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\par\noindent{\Large\bf Polynomial Time Knot Polynomials \hfill Summary of Project}
%{\tiny Summarize your project, indicating briefly what you propose to do, how you propose to do it, and how the results will contribute to scholarship in your field. This summary should be comprehensive and non-technical, for the benefit of the non-specialist members of the Killam Selection Committee. You must also indicate here clearly how the two years of release time from teaching and administrative duties are essential to the successful completion of your project, particularly at this point in your project/career. One page maximum.}
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\begin{quote} \fbox{\em
Construct, implement, and document poly-time computable polynomial invariants of knots and tangles
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Topology is the study of spaces in themselves. What are all the spaces we might be living in? If we were living in 2 dimensions, the answer might have been the plane, or the sphere, or the torus, shown on the right. The list of possibilities is in fact somewhat longer, and topologists understand it quite well. But we live in 4 dimensions (or perhaps more, according to modern physics), and we understand 3- and 4- and higher-dimensional topology much less well. Much is known, but little can be explained in simple terms and on just one page, for even the meaning of the phrase ``4-dimensional space'' requires some reading.
\parpic[r]{\includegraphics[height=24mm]{KnottedPencil_240.jpg}}
Just one part of topology is easily visible for all: the study of placements of 1-dimensional objects inside 3-dimensional objects, or {\bf Knot Theory}. By luck or by divine justice, the study of knots is both interesting in itself and relevant to the study of higher dimensional topology. My project primarily takes place in knot theory and in closely related subjects in algebra.
Knots are often studied via their {\em invariants}. Invariants are quantities that can be computed from a picture of a knot and that yet depend only on the intrinsic topological properties of the knot and not on the specifics of how the picture was taken. We know a good number of very useful invariants. Unfortunately, many of them are very difficult to compute and hence can be computed only for knots of relatively small size. Technically speaking, most knot invariants are ``exponential time'' or worse, whereas we tend to think that truly computable quantities are ``polynomial time''. It would be extremely desirable, perhaps revolutionary, if we had a few further poly-time computable knot invariants.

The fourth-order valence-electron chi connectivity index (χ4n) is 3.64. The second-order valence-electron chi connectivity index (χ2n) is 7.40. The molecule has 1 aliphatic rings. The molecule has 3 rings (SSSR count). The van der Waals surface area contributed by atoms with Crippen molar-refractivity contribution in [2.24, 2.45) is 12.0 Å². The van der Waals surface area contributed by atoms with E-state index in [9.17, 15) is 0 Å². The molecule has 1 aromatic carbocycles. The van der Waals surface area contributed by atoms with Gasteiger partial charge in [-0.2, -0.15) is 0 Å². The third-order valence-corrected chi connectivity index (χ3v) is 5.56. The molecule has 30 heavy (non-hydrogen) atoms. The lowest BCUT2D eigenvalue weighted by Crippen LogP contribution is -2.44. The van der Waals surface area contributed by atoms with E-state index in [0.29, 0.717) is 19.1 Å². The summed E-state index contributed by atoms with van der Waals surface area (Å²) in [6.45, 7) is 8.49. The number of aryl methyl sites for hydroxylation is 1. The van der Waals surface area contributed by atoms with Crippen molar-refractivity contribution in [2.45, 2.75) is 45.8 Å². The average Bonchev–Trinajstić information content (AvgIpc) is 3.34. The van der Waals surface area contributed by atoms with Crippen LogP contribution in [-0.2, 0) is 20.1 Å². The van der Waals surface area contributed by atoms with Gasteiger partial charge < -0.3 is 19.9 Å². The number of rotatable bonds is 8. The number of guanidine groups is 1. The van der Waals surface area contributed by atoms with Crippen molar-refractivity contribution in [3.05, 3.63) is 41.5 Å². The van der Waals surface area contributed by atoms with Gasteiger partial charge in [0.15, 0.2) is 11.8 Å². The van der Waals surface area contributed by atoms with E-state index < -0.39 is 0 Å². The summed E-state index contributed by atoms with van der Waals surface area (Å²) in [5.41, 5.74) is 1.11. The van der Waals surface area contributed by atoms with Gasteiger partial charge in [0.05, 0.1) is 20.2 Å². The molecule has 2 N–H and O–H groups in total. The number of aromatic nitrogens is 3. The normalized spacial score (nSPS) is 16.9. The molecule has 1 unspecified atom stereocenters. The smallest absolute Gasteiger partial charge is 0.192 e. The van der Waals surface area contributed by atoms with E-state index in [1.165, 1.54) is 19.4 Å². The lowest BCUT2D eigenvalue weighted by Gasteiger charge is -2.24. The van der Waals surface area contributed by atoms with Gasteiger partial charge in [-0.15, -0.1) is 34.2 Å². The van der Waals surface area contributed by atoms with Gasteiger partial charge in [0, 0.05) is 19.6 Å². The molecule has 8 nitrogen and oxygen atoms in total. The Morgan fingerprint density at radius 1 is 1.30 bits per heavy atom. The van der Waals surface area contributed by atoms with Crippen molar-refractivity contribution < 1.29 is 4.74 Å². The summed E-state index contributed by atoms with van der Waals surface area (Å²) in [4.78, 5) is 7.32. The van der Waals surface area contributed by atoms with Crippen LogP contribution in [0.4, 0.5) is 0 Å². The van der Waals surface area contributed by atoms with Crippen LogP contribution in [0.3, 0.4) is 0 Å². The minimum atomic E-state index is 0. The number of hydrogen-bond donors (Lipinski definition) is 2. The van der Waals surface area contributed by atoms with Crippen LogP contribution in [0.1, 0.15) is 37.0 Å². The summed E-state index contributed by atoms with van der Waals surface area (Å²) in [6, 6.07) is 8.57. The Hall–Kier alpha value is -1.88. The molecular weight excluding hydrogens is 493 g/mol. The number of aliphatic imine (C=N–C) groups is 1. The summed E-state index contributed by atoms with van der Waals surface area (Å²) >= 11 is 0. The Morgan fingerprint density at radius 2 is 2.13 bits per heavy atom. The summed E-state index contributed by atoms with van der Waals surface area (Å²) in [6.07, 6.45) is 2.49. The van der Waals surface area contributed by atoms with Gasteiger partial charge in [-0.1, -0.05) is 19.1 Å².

The only poly-time invariants we now know are the Alexander polynomial and finite type invariants. The Alexander polynomial can be computed in about $n^4$ operations (where $n$ is any reasonable measure of the complexity of the knot). Each coefficient of the Alexander polynomial is a numerical invariant, and hence there are infinitely many numerical invariants that can be computed in about $n^4$ time. Finite type invariants can also be computed in poly-time, but there are only finitely many of them below any $n^d$ time bound. So Alexander stands out as an anomaly or a miracle: an infinite garden within a scarcely planted desert.
This informal picture, of an Alexander miracle in a great desert, is so unusual it must either be proven\footnote{Namely, it must be shown that there are no further poly-time invariants.} or refuted. I plan to do the latter by constructing a few new poly-time computable polynomial-valued knot invariants.
I know how to do it (using near-cocommutative 2-dimensional reductions of the Etingof-Kazhdan-Enriquez quantization of classical Yang-Baxter operators and related matters; see ``detailed project description''), and I know it will work. I also know it will be hard for the details are daunting (at least for me), though I hope and expect that once the mountains are first climbed, easier paths up will be found. I've been struggling and making progress with these ideas for years now, and I have a unique and uniquely powerful combination of theoretical and computational tools at my disposal. And now is the most critical time within this project: the goal is within reach, yet reaching it would still take a couple years of serious concentration.
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I should add that the polynomial invariants I intend to construct extend to tangles and hence stand a fair chance of detecting counterexamples to the ``slice equal ribbon'' conjecture of 4-dimensional topology (a ``ribbon knot'', on the right). See my ``detailed project description''.
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